Arditi at school

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  • Photo taken in:
    Istanbul
    Country name at time of photo:
    Turkey
    Country name today:
    Turkey
This photograph dates back to my years in St. Joseph. It is a picture taken in 10th grade. The memories of St. Joseph constitute a very important part of my life. I wanted to attend the St. Jozef Lycee after elementary school. In other words, my parents wanted me to attend St. Jozef because the brother of one his Greek business partners was a bishop at the school, and so could provide us with a significant discount in school tuition. The catch was that I had to take an exam and pass with a successful grade. I began taking private lessons from Mr. Kohen. For some reason, I was not successful in my efforts to convince my parents that my Math and French were sufficient. After a couple of tutoring sessions, I took the responsibility upon myself, and discontinued the lessons. I was quite successful in the exam. Based on my marks, I was given the opportunity to directly begin the sixth grade - without going through the preparatory year for middle school. When I got to the eighth grade, the school board wanted me to restart the seventh grade because they feared a government inspection during which officials could discover I was too young to be in eighth grade. They were not successful in their efforts though. When I think about my time at St. Jozef, one of the first things that comes to my mind is the passing away of Ataturk. Everyone knew that he was very sick. I remember staring at the flags in the school with everyone. If one of the flags was ever hauled down, we would know that he had passed. The time came. We were all in the school yard. Our principal announced "Ataturk has passed away." Everyone began staring at each other. I remember our English teacher asking us to all go back to our classrooms. He said "Please take out your books and notebooks, and continue to study. This is what Ataturk would have wanted from you." I remember going to the Dolmabahce Palace. The Palace was extremely crowded. People were crying, moaning and staring with a bank expression on their faces. Our house had a view of the sea; I remember watching the people carrying Ataturk's coffin. They carried the coffin by sea, and passed through Izmit on their way to Ankara. Ships from several different nationalities followed the one which was carrying his coffin. On the landside, people were walking in the streets in the hopes of glancing at the great man's coffin one last time. I graduated from St. Jozef with the highest honors (Prix d'honneur). In the 1940s, the government required Math teachers to attend the military, so our French teacher began to teach us Math. He was given two books. One contained the questions, and the other, called 'livre de maitre,' contained the answers to those questions. He would ask us a question, and give us a grade by comparing the student's answer to the answer key. I remember what happened when it was my turn to answer a question. I solved the problem, and found the correct answer, but my solution did not follow what was in the answer key. Our teacher first did not know what to do, but he ended up giving me the full points for the question. I also have fond memories about my Literature classes. We studied Divan Literature [there is an important movement within the Turkish Literature called the Divan Literature. The Sultan and other respected, elite persons in the Ottoman Empire placed significant importance on this type of literature, which was influenced by Arabic and Farsi. It is written using constant lines of poetry and form]. At the same time, I started learning Hebrew. When I received an extremely good grade from one of our Divan Literature exams (the language of the Divan Literature and Hebrew were very similar), my teacher was surprised. He summoned me to his office, and asked "How come even the best students in your class did not receive a grade close to what you received? How did you do this?" I told him that I was also learning Hebrew, and he was convinced. He gave me the highest grade that had ever been awarded to a student till that point. When I was a senior in high school, World War II erupted. It was from that point on that I started observing signs of anti-Semitism. Back then, every senior had to take a 'graduation exam' [this exam was one that every student had to pass right after graduation from the high school. It was not administered by the school, but rather by the government. Even if a student graduated successfully from his/her high school, it was not possible to be considered a high school graduate without passing this exam]. This exam covered subjects such as Turkish, Mathematics, Science and Philosophy. I liked all of those subjects. My Philosophy teacher had graduated from Sorbonne University. I remember that I was taking a Philosophy exam once; all of my friends had cheated from me. Realizing this, my Philosophy teacher had failed me… … Every student also had to take what was called the university exams after graduation in order to be able to attend a university. Students who failed this exam had to enlist in the military. I wanted to attend ITU [Istanbul Technical University- it is the best engineering school in the country]. ITU accepted its students after only one test, but only the elite or really successful students, who came first, second or third in their class, generally made the cut. Because of the graduation exam, I forgot about ITU and began studying for this test. I received 8 out of 10, and finally graduated from high school.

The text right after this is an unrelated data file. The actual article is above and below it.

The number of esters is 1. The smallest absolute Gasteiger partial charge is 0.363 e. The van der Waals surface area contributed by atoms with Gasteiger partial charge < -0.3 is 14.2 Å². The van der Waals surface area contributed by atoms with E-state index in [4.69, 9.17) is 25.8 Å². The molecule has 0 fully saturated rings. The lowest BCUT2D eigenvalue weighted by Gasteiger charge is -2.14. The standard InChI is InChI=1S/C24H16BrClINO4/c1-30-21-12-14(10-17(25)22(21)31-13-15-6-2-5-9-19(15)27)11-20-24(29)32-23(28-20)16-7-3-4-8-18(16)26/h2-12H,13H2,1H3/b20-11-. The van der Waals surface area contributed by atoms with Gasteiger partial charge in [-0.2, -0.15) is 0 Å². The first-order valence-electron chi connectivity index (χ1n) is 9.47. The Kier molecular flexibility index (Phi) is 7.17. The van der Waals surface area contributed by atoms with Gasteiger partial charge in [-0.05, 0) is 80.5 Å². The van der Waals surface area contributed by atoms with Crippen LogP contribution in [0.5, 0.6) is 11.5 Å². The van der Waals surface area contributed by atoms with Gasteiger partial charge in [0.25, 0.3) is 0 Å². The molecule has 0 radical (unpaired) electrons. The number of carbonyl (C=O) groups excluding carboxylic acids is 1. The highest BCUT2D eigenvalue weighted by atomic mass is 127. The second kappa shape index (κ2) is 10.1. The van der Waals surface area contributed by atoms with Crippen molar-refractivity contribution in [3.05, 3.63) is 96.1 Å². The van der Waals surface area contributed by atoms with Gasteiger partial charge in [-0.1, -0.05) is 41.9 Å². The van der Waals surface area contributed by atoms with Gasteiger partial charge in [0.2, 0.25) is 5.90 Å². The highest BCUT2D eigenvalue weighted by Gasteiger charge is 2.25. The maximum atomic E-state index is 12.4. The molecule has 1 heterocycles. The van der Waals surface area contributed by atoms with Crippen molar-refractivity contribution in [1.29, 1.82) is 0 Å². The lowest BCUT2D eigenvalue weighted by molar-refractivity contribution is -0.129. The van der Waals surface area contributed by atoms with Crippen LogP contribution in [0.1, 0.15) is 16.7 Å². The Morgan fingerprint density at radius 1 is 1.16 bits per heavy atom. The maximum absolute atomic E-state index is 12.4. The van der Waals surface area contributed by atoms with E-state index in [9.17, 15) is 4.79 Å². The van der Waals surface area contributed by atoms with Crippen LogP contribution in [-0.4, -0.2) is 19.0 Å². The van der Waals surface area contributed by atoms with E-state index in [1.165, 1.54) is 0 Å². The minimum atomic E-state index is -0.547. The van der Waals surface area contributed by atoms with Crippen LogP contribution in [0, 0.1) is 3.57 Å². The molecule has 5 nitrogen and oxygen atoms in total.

Interview details

Interviewee: Albert Arditi
Interviewer:
Feride Petilon
Month of interview:
May
Year of interview:
2005
Istanbul, Turkey

KEY PERSON

Albert Arditi
Year of birth:
1923
City of birth:
Instanbul
Country name at time of birth:
Turkey
Occupation
after WW II:
Accountant/Bookkeeper